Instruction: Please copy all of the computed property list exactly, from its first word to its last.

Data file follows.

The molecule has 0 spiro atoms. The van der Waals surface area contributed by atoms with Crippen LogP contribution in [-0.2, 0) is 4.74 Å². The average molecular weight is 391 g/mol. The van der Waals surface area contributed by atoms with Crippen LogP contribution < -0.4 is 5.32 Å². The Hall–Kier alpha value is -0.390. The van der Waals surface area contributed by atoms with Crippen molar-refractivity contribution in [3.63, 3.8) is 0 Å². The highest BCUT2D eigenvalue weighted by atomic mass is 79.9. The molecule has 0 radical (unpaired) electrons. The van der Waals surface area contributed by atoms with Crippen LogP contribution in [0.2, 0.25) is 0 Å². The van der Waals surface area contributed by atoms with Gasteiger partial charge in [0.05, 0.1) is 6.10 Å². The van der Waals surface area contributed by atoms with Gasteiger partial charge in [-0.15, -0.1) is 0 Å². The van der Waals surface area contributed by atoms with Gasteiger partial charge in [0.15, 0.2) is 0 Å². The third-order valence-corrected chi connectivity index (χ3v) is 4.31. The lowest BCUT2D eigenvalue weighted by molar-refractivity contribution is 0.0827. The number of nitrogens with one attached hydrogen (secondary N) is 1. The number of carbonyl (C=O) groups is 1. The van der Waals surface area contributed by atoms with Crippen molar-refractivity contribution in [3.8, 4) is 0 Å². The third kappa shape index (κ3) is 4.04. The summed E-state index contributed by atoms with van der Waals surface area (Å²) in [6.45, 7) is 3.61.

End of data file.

The molecule has 0 spiro atoms. The van der Waals surface area contributed by atoms with Crippen LogP contribution in [-0.2, 0) is 4.74 Å². The average molecular weight is 391 g/mol. The van der Waals surface area contributed by atoms with Crippen LogP contribution < -0.4 is 5.32 Å². The Hall–Kier alpha value is -0.390. The van der Waals surface area contributed by atoms with Crippen molar-refractivity contribution in [3.63, 3.8) is 0 Å². The highest BCUT2D eigenvalue weighted by atomic mass is 79.9. The molecule has 0 radical (unpaired) electrons. The van der Waals surface area contributed by atoms with Crippen LogP contribution in [0.2, 0.25) is 0 Å². The van der Waals surface area contributed by atoms with Gasteiger partial charge in [0.05, 0.1) is 6.10 Å². The van der Waals surface area contributed by atoms with Gasteiger partial charge in [-0.15, -0.1) is 0 Å². The van der Waals surface area contributed by atoms with Gasteiger partial charge in [0.15, 0.2) is 0 Å². The third-order valence-corrected chi connectivity index (χ3v) is 4.31. The lowest BCUT2D eigenvalue weighted by molar-refractivity contribution is 0.0827. The number of nitrogens with one attached hydrogen (secondary N) is 1. The number of carbonyl (C=O) groups is 1. The van der Waals surface area contributed by atoms with Crippen molar-refractivity contribution in [3.8, 4) is 0 Å². The third kappa shape index (κ3) is 4.04. The summed E-state index contributed by atoms with van der Waals surface area (Å²) in [6.45, 7) is 3.61.